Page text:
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There has historically been a trade off between mobile app security and getting a functional app to market. With mobile apps now the primary channel to reach customers, overlooking security can come at a huge price
Consider, for example, that the average cost of a data breach has reached an all-time high of $4.35M in 2022, 12.7% more costly than in 2020. And data leaks happen on mobile apps, too. According to recent research, over 1,800 Android and iOS apps have been found leaking hard-coded AWS credentials. Such credentials are typically used to access app resources or backend systems where sensitive data might be stored, like IP or personal identifiable information (PII). Those are low-hanging fruits for cybercriminals willing to profit from reverse-engineering and tampering with weak mobile apps.
Clearly, the tradeoff between mobile app security and time to market is one that organizations just cannot risk in today’s mobile-first world. We set out to solve for this app security + development gap with the launch of AppSweep, a free, developer-friendly mobile application security testing tool. With AppSweep, developers can more easily find and fix issues early in the software development cycle.
In the first full year AppSweep has been available, we learned a number of things. For example, developers want to use security checks, they just need to have the right tool. We also observed that it wasn't just mobile app developers (across all sectors) using AppSweep, but also team leads, engineering managers and security professionals that leaned into the insights and proactive recommendations AppSweep provides.
To truly understand the implications of the top five lessons we’ve learned in the past year as it relates to mobile app security testing, let’s explore some of the key elements that led to the creation of AppSweep.
When our AppSweep journey started, we knew we faced a challenging task: We wanted to create a mobile application security testing tool that would resonate with teams of mobile application developers who are increasingly aware of security, but remain reluctant to incorporate it in their routines.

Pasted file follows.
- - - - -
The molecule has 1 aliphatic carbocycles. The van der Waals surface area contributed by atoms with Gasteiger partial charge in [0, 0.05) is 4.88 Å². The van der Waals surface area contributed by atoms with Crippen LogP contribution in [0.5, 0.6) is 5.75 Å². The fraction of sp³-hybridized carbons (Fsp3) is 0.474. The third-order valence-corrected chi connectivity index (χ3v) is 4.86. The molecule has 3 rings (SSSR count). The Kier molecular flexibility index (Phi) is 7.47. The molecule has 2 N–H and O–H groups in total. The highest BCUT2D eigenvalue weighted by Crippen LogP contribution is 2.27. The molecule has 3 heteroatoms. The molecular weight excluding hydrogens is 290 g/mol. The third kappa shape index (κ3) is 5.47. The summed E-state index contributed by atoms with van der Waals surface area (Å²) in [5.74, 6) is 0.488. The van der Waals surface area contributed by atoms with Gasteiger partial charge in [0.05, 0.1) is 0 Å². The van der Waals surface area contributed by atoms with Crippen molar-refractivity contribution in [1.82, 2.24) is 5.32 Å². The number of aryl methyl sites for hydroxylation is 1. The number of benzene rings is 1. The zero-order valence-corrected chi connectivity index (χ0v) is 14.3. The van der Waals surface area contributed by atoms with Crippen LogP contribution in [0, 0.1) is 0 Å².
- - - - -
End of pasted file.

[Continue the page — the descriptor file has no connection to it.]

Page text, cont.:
After all, even though security should start “left” with the developers, the reality is that they are notoriously skeptical of processes that are seen as inefficient or disruptive to getting software released. And that’s for good reason: When you have to push features every week and ship them in production, the last thing you want as a mobile app developer is to be slowed down by additional, non-strictly coding tasks given to you without actionable recommendations.
The answer: an automated tool that could scan an entire app within minutes, without sending development teams on a goose chase. Basically, we wanted to quickly provide developers with clear insight so they can better understand security vulnerabilities and weaknesses in their app.
We also knew that mobile developers want a familiar experience, one that translates to a tool that speaks their language (code snippets, yes please!) and incorporates actionable recommendations.
Now, thousands of AppSweep builds later, we are ready to share with you the highlights of what we have learned.
According to a survey we conducted among AppSweep users over the past several months, developer teams are more likely to scan their apps for security vulnerabilities at least each build / commit when compared to those who test their application only once.
In order to achieve that goal, mobile app developers need a non intrusive tool that reconciles their need (and pace) to push features for their end users with quick and easy security fixes. And in the case of complex mobile apps where development involves more than one team, this provides developers with a more streamlined way to be on the same page, security wise, when they are ready to commit.
With this in mind, we provided a “project sharing” link in the mobile application security testing tool, as well as a “compare diff” view at project level, rather than gating the developers´ commit if a scan fails a certain threshold. Doing so enables all team members to be notified if new vulnerabilities are detected in a scan.